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Difficult to Show Properties and Utility Maximizing Brokers


  • Bruce Gordon

    () (University of North Alabama, Florence, AL 35632)

  • Sean P. Salter

    () (University of Southern Mississippi, Hattiesburg, MS 39406)

  • Ken H. Johnson

    () (Florida Atlantic University, Boca Raton, FL 33431)


This article is the winner of the Real Estate and the Internet manuscript prize (sponsored by PricewaterhouseCoopers) presented at the American Real Estate Society Annual Meeting. Brokers have long believed that difficult to show properties sell at lower prices and take longer to sell. Where difficult to show properties are defined as those properties that present extraordinary difficulties for a broker in arranging or showing the listing to a particular buyer. Buyers’ recent access to online real estate applications may make the cost of avoiding these properties prohibitive to brokers. Employing a hedonic pricing model and duration modeling techniques, this study finds that property price and marketing time are not significantly affected for these properties. The results suggest that brokers possess limited market power.

Suggested Citation

  • Bruce Gordon & Sean P. Salter & Ken H. Johnson, 2002. "Difficult to Show Properties and Utility Maximizing Brokers," Journal of Real Estate Research, American Real Estate Society, vol. 23(1/2), pages 111-128.
  • Handle: RePEc:jre:issued:v:23:n:1/2:2002:p:111-128

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    References listed on IDEAS

    1. Kiefer, Nicholas M, 1988. "Economic Duration Data and Hazard Functions," Journal of Economic Literature, American Economic Association, vol. 26(2), pages 646-679, June.
    2. Frew, James R., 1987. "Multiple listing service participation in the real estate brokerage industry: Cooperation or competition?," Journal of Urban Economics, Elsevier, vol. 21(3), pages 272-286, May.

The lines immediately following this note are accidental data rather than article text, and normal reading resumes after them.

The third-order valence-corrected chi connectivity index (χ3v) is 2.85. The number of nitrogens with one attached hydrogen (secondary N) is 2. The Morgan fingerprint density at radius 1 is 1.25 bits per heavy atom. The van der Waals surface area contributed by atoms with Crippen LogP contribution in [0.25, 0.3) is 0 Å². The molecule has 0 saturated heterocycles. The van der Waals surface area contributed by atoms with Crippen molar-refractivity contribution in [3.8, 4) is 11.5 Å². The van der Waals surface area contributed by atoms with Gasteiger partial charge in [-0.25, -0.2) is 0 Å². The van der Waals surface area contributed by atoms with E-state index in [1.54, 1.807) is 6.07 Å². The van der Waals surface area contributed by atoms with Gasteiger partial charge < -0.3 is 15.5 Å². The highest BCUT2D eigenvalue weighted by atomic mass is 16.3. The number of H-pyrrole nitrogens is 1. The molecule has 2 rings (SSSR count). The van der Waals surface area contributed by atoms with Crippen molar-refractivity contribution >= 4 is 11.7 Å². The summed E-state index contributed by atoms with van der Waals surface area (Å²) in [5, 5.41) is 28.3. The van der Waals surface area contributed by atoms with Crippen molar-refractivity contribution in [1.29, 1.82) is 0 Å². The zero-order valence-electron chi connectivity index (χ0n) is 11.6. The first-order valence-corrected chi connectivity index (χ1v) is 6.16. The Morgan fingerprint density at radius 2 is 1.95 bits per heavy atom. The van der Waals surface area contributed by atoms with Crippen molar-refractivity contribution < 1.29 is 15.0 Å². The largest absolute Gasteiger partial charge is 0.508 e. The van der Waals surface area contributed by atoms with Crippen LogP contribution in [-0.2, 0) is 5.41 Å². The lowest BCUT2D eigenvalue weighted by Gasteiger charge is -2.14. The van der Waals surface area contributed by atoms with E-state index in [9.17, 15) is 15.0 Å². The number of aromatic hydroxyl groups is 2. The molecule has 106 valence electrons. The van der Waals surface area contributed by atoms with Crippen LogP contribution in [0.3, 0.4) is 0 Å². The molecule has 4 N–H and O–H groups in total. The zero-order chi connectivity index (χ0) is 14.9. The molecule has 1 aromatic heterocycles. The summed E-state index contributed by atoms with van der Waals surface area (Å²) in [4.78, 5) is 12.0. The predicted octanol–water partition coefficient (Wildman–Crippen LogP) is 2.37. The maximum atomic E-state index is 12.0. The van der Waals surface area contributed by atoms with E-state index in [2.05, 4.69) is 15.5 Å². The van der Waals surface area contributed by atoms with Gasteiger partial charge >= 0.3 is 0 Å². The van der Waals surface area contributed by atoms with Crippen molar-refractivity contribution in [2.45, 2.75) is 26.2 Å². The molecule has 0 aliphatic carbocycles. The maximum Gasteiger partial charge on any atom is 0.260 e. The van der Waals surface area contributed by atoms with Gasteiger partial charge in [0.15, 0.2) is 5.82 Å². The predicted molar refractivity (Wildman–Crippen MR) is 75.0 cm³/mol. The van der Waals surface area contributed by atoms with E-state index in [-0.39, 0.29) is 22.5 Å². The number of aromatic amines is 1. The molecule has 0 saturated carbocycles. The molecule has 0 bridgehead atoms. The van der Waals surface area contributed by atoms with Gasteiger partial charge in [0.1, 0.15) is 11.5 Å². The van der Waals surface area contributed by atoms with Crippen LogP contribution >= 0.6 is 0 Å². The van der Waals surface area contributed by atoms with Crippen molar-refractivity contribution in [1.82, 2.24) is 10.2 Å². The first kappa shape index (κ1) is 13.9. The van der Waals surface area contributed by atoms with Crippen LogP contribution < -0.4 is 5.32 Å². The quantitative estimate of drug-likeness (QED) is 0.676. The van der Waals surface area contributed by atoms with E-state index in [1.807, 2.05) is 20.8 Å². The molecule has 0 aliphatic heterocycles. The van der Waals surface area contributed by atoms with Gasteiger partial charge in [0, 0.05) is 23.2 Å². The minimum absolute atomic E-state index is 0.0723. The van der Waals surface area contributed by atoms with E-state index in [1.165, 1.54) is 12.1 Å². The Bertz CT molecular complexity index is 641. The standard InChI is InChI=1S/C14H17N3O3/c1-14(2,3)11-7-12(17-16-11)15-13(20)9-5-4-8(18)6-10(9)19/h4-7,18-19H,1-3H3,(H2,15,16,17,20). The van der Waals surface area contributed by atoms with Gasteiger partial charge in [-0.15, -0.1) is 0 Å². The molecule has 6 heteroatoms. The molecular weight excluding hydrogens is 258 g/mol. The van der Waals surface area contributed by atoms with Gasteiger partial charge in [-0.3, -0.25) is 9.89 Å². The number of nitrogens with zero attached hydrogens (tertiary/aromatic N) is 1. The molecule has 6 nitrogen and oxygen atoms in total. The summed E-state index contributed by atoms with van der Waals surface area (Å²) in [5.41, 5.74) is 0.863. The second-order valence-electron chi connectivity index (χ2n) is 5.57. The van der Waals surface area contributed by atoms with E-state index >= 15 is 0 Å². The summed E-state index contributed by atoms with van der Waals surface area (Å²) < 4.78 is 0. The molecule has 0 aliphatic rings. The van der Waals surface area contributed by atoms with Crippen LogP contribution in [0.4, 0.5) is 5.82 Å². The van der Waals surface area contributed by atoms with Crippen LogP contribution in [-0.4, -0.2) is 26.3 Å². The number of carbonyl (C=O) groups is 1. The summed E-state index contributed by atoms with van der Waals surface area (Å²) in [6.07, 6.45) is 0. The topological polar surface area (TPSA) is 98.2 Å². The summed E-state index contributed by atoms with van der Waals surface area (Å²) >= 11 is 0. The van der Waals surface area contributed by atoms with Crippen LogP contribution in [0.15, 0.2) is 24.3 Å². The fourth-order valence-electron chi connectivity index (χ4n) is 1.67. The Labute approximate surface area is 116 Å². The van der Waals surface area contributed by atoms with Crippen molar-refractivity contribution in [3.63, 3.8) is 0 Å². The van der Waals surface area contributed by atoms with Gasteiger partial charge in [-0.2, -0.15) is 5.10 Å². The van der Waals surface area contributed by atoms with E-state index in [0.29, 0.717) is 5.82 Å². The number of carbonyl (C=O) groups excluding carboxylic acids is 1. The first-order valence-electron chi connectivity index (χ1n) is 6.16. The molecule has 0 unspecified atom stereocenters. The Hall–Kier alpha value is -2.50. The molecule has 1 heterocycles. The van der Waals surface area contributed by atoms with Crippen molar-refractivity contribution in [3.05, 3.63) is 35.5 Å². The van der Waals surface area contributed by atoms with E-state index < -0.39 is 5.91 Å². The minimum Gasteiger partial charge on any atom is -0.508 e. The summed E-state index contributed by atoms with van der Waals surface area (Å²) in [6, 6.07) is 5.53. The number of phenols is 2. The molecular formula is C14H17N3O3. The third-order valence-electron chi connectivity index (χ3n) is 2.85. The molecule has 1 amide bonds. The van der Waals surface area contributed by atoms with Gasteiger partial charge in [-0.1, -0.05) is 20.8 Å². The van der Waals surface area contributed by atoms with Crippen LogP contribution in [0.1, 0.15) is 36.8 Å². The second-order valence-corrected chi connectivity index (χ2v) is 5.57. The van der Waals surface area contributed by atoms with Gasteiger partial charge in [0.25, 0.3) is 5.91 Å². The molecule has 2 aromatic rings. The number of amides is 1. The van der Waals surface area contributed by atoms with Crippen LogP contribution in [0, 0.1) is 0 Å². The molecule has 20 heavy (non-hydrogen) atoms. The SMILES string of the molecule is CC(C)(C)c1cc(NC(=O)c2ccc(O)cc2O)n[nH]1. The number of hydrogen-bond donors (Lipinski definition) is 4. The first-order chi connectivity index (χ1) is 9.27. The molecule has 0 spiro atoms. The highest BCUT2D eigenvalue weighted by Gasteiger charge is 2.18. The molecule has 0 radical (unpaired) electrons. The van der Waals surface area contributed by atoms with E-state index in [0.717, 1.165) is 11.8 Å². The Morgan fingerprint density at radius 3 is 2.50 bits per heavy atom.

3. Paul K. Asabere & Forrest E. Huffman & Seyed Mehdian, 1993. "Mispricing and Optimal Time on the Market," Journal of Real Estate Research, American Real Estate Society, vol. 8(1), pages 149-155.
    4. Ken H. Johnson & Sean P. Salter & Leonard V. Zumpano & Randy I. Anderson, 2001. "Exterior Insulation and Finish Systems: The Effect on Residential Housing Prices and Marketing Time," Journal of Real Estate Research, American Real Estate Society, vol. 22(3), pages 289-312.
    5. Jerry T. Haag & Ronald C. Rutherford & Thomas A. Thomson, 2000. "Real Estate Agent Remarks: Help or Hype?," Journal of Real Estate Research, American Real Estate Society, vol. 20(1), pages 205-215.
    6. Shiawee X. Yang & Abdullah Yavas, 1995. "Bigger is not Better: Brokerage and Time on the Market," Journal of Real Estate Research, American Real Estate Society, vol. 10(1), pages 23-34.
    7. G. Donald Jud & Terry G. Seaks & Daniel T. Winkler, 1996. "Time on the Market: The Impact of Residential Brokerage," Journal of Real Estate Research, American Real Estate Society, vol. 12(3), pages 447-458.
    8. Jacob Belkin & Donald J. Hempel & Dennis W. McLeavey, 1976. "An Empirical Study of Time on Market Using Multidimensional Segmentation of Housing Markets," Real Estate Economics, American Real Estate and Urban Economics Association, vol. 4(2), pages 57-75.
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    JEL classification:

    • L85 - Industrial Organization - - Industry Studies: Services - - - Real Estate Services


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